(Masterpieces of World Literature, Critical Edition)

The Counterfeiters is Gide’s most complex and ambitious work, the only one he called a novel. There are at least a dozen characters and almost as many subplots surrounding a group of families, some of whose children are involved in a ring of counterfeiters. On its most coherent level The Counterfeiters is a study of adolescents attempting to discover who they really are and how they may achieve authentic, “sincere” lives in the face of all the false, counterfeit attitudes and social forms that dominate their middle-class lives.

The two major characters, Olivier and Bernard, share a love of literature and an enthusiasm for life. Bernard, however, is by far the stronger of the two; he alone is capable of true authenticity, of discovering his own internal law and living by it. In terms of one of the novel’s major metaphors, Bernard is the fish who sees with his own light; Olivier is the fish who becomes the prey of others because he swims either too high or too low. Olivier at his best is capable of true lyricism; at his most vulnerable he falls under the influence of Robert de Passavant, a literary counterfeiter who is guilty of claiming the ideas of others as his own.

Olivier is ultimately rescued from Passavant’s pernicious influence by his uncle Édouard, whom he has always adored but whom he has been too shy to approach. Édouard functions in a sense as the center of the novel. His notebooks are juxtaposed with Bernard’s and Olivier’s narratives; they provide most of the key subplots and a running commentary on the nature of the novel viewed in terms of the same problem of authenticity at work in the lives of the main characters. Édouard is not the implied author of the novel...

(The entire section is 710 words.)

The Counterfeiters Summary

(Critical Survey of Literature for Students)

When seventeen-year-old Bernard Profitendieu discovers an old love letter of his mother and realizes that he is an illegitimate son, he leaves a scathing letter for the man whom he considered his real father and runs away from home. He spends that night with his friend, Olivier Molinier. Olivier tells him of his Uncle Édouard, a writer, who will be arriving from England the following day and also of a woman with whom his older brother Vincent is involved.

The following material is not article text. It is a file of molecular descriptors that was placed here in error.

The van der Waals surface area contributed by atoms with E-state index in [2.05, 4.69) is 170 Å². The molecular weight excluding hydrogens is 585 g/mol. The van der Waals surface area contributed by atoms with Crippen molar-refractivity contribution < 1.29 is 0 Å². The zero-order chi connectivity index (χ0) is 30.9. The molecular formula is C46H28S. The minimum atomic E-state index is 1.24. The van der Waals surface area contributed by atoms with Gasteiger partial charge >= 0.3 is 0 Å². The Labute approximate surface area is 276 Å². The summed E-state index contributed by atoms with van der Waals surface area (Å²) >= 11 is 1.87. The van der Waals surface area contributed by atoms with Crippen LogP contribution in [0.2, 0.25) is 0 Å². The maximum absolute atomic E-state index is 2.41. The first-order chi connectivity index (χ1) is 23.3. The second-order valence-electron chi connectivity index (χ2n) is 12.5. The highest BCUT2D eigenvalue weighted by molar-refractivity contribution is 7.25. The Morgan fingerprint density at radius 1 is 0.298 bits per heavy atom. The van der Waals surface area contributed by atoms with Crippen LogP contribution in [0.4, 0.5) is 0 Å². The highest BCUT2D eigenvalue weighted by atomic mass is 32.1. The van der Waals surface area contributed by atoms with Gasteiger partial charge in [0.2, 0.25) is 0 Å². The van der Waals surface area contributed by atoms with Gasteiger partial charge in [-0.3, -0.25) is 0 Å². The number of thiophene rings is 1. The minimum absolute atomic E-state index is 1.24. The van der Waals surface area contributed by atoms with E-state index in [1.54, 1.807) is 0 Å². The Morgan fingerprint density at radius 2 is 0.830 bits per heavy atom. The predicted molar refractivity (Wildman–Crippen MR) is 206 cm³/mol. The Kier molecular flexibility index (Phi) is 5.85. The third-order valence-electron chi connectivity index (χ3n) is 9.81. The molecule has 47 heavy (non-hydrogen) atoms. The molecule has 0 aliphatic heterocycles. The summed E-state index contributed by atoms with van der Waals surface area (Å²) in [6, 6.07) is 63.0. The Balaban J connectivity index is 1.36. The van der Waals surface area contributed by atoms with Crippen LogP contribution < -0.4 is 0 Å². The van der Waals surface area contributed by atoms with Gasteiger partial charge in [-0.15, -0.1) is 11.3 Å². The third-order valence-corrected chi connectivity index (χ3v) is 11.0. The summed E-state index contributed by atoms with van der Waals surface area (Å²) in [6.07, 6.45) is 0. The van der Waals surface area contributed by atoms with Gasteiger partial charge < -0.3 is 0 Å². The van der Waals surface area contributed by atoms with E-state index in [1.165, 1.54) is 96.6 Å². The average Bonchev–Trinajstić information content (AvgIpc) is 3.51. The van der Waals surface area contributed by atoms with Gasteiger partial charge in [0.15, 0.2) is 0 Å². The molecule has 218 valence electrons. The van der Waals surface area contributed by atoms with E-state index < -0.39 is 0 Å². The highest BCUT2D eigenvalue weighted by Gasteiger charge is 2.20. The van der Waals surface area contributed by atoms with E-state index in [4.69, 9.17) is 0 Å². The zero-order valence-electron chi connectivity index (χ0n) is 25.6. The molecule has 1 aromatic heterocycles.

The next morning, Bernard leaves before Olivier awakens. For a time he wonders what to do. He idly decides to go to the station and watch Olivier meet his uncle. That same morning Vincent visits his friend, the notoriously gay Comte Robert de Passavant. Vincent is disturbed over his affair with Laura Douviers, a married woman he met while both were patients in a sanatorium. Upon her release, she followed Vincent to Paris.

Édouard returns to Paris because of a promise to Laura. He knew her before her marriage and told her to call upon him whenever necessary. He is also looking forward to seeing his nephew Olivier, of whom he is very fond. He is so excited, in fact, that, after checking his bag, he drops his checkroom ticket. The meeting with his nephew, however, proves unsatisfactory. Unobserved, Bernard watches the meeting between the two. He picks up the checkroom ticket Édouard dropped and claims the bag. In it he discovers a large sum of money, which he quickly pockets; Édouard’s journal, which he reads without scruple; and Laura’s supplicating letter.

With no definite plan in mind, Bernard calls on Laura. Laura is disturbed by the young man who knows so much about her affairs, but his actions become understandable when Édouard arrives and Bernard admits the theft of the bag. He says that he stole it as a means of getting in touch with Édouard. Édouard is impressed with the young man’s impudent charm. When Bernard suggests that he might fill the role of a secretary, Édouard agrees. A few days later, with Bernard as his secretary, Édouard takes Laura to Switzerland. Bernard writes to Olivier in glowing terms about his new position. Olivier is jealous of Bernard, who, he believes, has taken his place in Édouard’s affections. He decides to take an editorial assignment offered to him by de Passavant.

In the meantime, Bernard falls in love with Laura. When he confesses his love, Laura shows him a letter from her husband, begging her to come back to him with her child and Vincent’s. She decides to return to him. Bernard and Édouard return to Paris. A letter then arrives from Olivier to Bernard. He is in Italy with de Passavant, and he writes complacently about the wonderful journal they intend to publish. Bernard shows the letter to Édouard, who fails to realize that the letter disguises the boy’s real feelings of jealousy and hurt.

Although still serving as Édouard’s secretary,...

(The entire section is 1191 words.)